|UNITED STATES OF AMERICA,
LARRY WAYNE BARNES
LARRY WAYNE BARNES,
Mr. Barnes' presentence report included as relevant conduct his possession of over three kilograms of methamphetamine and eleven grams of marijuana between 1997 and March 1999. II R. at 11-12. In a subsequent stipulation, Mr. Barnes and the government agreed that "the drug quantities relevant to Defendants' [sic] conduct and the instant offense on January 7, 1999 involve more than 50 G but less than 200 G of Methamphetamine or at least 10G but less than 40G of Methamphetamine (actual)." I R. doc. 82, at 1. At the sentencing hearing, Mr. Barnes and the government disagreed as to the meaning of the stipulation. Mr. Barnes construed the stipulation as limiting relevant conduct to the methamphetamine in Mr. Barnes' possession on January 7, 1999. III R. at 4, 7. In stark contrast, the government narrowly construed the stipulation to limit only the quantity of methamphetamine involved in the instant offense. Id. at 5. Rather than rely upon the stipulation, the district court independently exercised its discretion to determine relevant conduct. Id. at 8-9. The court agreed with the government that relevant conduct included Mr. Barnes' possession of marijuana and methamphetamine between 1997 and March 1999, id. at 9, and adopted the presentence report's recommended sentence of 120 months imprisonment and three years supervised release. Id. at 12-13.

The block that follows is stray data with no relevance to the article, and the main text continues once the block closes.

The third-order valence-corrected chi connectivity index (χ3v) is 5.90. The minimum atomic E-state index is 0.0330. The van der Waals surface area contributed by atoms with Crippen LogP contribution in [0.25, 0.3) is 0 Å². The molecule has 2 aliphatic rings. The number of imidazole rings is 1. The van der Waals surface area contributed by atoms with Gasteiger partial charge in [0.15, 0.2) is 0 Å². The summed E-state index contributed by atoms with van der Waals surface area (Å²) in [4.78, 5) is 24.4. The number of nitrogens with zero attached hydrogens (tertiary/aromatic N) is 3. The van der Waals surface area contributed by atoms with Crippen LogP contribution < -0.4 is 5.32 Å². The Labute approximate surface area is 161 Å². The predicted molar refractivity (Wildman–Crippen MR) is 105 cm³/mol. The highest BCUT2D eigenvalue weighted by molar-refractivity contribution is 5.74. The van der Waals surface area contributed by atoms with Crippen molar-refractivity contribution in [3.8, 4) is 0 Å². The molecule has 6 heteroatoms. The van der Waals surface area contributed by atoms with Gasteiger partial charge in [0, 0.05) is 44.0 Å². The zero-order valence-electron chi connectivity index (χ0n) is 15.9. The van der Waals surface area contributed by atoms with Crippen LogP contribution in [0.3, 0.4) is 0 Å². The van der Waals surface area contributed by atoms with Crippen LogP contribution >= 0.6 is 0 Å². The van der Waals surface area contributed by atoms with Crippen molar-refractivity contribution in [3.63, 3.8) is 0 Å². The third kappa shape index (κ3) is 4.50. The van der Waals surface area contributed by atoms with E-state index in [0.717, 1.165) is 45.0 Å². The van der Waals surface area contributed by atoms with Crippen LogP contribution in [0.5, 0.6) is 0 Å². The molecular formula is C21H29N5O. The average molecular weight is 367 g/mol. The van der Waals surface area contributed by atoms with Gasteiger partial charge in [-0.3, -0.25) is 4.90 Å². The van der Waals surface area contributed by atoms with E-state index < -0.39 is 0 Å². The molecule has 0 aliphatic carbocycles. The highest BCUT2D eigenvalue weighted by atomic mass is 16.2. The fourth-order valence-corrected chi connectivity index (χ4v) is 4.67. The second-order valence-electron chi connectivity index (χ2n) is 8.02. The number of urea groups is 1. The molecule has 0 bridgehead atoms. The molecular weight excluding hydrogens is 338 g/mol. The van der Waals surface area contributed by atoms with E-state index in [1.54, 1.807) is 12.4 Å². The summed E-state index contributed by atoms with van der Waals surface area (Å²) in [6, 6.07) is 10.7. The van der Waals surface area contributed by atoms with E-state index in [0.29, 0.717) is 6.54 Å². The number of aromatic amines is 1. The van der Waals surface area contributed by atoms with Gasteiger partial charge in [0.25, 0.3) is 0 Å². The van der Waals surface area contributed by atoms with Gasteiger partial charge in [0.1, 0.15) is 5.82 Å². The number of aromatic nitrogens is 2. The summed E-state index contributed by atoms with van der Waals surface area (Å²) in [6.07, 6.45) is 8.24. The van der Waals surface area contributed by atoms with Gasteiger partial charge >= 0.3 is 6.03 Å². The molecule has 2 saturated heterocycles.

On appeal, Mr. Barnes argues that the government breached the stipulation. He asserts that he could have received a shorter sentence had the government honored the stipulation. We disagree. The parties executed the stipulation with the understanding that it was not binding upon the district court. I R. doc. 62, at 10-11; doc. 82, at 1-2. At sentencing, the district court was aware that it was not bound by the stipulation, and exercised its discretion to independently determine relevant conduct. III R. doc. at 8-9. Accordingly, even if we agreed that the government breached the stipulation, the breach was harmless error. See United States v. Belt, 89 F.3d 710, 713 (10th Cir. 1996).
This is not to say that we condone the government's conduct at sentencing. Indeed, the government's construction of the stipulation at sentencing bordered on the disingenuous. We remind the government that it is required to act in good faith and fulfill all promises it makes in exchange for a plea of guilty. See United States v. Brye, 146 F.3d 1207, 1209-10 (10th Cir. 1998).
Entered for the Court
Paul J. Kelly, Jr.
*. This order and judgment is not binding precedent, except under the doctrines of law of the case, res judicata, and collateral estoppel. This court generally disfavors the citation of orders and judgments; nevertheless, an order and judgment may be cited under the terms and conditions of 10th Cir. R. 36.3.